What I realized is that most huge institutions, in order to save space of the main city, chose to construct in the outskirts of the city. Now, the outskirts being so different from the hustle and bustle of the city, were full of nature’s gifts and the constructors decided to overlook the effects of their cutting down the vegetation mercilessly.
Well, now we see the results, clement town is no longer the fresh air source that it once used to be. Today, it is polluted too. The forests are now less dense and they are abused severely by the students of the nearby schools and colleges. The seasonal river that once used to carry at least some water during monsoons, now lays dry in the middle of the Graphic Era University Campus. The Tons River which once used to carry more water than the Yamuna itself is now dry due to the construction of numerous buildings such as Law College Dehradun and Tula’s Institute.
Dehradun is the educational hub of India, that is a fact that is agreed upon by many, but what is the point of providing with education when you cannot provide students with a clean, peaceful environment? Though these colleges have taken numerous precautions to safeguard themselves from the nature’s unexpectedness, how do we know if we are still prepared enough to face the worst?
Graphic Era University’s campus is split in two by a seasonal river that flows all through it and the two portions of the campus are connected with little bridges built all along the river. Though today the river has become merely a stream and there hasn’t been any flowing water there for over three years, the precaution is an excellent step taken by the architects, and the pretty little red bridges are just a cherry on top of it.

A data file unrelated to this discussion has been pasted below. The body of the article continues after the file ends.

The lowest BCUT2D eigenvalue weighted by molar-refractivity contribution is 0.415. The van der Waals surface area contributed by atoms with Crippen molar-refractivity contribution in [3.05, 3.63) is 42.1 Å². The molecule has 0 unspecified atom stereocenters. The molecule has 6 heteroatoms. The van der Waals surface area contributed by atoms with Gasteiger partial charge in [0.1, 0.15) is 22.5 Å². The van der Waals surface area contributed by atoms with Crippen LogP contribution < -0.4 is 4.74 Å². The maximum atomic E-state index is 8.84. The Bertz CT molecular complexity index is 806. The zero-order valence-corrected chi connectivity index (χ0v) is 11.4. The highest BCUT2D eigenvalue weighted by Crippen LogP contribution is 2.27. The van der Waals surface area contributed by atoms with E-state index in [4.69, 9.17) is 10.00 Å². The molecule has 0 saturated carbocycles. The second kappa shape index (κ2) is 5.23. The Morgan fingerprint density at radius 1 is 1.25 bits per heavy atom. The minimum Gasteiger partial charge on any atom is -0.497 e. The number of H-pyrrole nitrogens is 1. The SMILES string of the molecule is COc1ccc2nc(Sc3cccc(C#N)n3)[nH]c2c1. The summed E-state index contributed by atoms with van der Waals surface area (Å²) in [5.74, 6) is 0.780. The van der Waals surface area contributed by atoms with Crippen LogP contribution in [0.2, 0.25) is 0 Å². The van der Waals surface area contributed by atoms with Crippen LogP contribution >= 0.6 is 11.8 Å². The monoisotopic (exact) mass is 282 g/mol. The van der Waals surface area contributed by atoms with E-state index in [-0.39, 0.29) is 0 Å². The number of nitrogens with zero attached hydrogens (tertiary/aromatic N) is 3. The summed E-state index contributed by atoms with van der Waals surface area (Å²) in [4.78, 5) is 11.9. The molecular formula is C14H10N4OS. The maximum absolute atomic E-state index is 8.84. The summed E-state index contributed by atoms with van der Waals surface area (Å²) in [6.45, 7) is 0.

Law College Dehradun is built directly over the Tons River and that requires the college to have a strong and deep foundation, reinforce its boundary and build the exterior of the building to be as strong as possible. The college authorities claim to have taken abundant and appropriate steps to ensure the safety of the campus, however I consider that keeping in mind the fact that the Tons river carries more water than Yamuna at the point where the two rivers meet below Kalsi, no matter the extent of precautions taken, the college will always stay at risk of flooding or even worse.
However, in normal situations and estimations, such an issue is unlikely to happen, but nature is erratic, and has proved over the time and again that no matter how stunning, bountiful and beneficial it is, it can be just as dreadful, tightfisted and treacherous if tampered with.
The initiative taken by these universities of not wasting land in the city is admirable and the best part is that the aim of most of these establishments is to educate the youth of Dehradun, however, I would also ask everyone even remotely connected to the theme of this column, what good is constructing for the sake of improving the city when the city in itself is perishing due to the tremendous constructions?
With a rapid increase in the urbanization, our city bears the burden of growth in terms of the number and sizes of apartments, hotels, malls, institutions, etc. Though in architectural terms, these changes and such development could be the best form of transformation that a city can go through, but what about the elements those make Dehradun what it is? What about the ecological and environmental changes that our city is going through just to make way for more and bigger buildings, to accommodate a little more people onto its lands, to ‘beautify’ the city with modern structures? How much is our city paying for its ‘development’ and how much are we, as its citizens, do to protect it from the deployment we ourselves put it through?